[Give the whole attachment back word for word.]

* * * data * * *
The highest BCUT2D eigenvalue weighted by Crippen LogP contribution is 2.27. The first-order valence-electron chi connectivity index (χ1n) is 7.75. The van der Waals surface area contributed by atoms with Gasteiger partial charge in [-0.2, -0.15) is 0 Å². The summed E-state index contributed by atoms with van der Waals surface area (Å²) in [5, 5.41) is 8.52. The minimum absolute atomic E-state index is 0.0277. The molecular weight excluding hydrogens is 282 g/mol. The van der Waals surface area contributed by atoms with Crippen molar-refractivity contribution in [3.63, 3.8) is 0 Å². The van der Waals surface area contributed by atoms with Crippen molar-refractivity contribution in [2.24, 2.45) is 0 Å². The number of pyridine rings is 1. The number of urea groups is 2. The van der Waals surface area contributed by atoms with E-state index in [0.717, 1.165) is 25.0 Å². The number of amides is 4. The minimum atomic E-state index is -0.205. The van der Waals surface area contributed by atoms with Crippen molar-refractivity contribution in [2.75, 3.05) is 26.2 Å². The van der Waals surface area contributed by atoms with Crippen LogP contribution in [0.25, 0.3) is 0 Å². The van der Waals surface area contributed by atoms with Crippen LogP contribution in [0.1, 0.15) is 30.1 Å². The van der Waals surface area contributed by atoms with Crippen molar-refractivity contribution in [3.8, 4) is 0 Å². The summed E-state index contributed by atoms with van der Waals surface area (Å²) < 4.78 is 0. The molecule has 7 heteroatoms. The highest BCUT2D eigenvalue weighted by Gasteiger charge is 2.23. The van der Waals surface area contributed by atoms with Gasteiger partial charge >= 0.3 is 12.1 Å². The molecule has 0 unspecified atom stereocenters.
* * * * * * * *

The highest BCUT2D eigenvalue weighted by Crippen LogP contribution is 2.27. The first-order valence-electron chi connectivity index (χ1n) is 7.75. The van der Waals surface area contributed by atoms with Gasteiger partial charge in [-0.2, -0.15) is 0 Å². The summed E-state index contributed by atoms with van der Waals surface area (Å²) in [5, 5.41) is 8.52. The minimum absolute atomic E-state index is 0.0277. The molecular weight excluding hydrogens is 282 g/mol. The van der Waals surface area contributed by atoms with Crippen molar-refractivity contribution in [3.63, 3.8) is 0 Å². The van der Waals surface area contributed by atoms with Crippen molar-refractivity contribution in [2.24, 2.45) is 0 Å². The number of pyridine rings is 1. The number of urea groups is 2. The van der Waals surface area contributed by atoms with E-state index in [0.717, 1.165) is 25.0 Å². The number of amides is 4. The minimum atomic E-state index is -0.205. The van der Waals surface area contributed by atoms with Crippen molar-refractivity contribution in [2.75, 3.05) is 26.2 Å². The van der Waals surface area contributed by atoms with Crippen LogP contribution in [0.25, 0.3) is 0 Å². The van der Waals surface area contributed by atoms with Crippen LogP contribution in [0.1, 0.15) is 30.1 Å². The van der Waals surface area contributed by atoms with Crippen molar-refractivity contribution in [3.8, 4) is 0 Å². The summed E-state index contributed by atoms with van der Waals surface area (Å²) < 4.78 is 0. The molecule has 7 heteroatoms. The highest BCUT2D eigenvalue weighted by Gasteiger charge is 2.23. The van der Waals surface area contributed by atoms with Gasteiger partial charge >= 0.3 is 12.1 Å². The molecule has 0 unspecified atom stereocenters.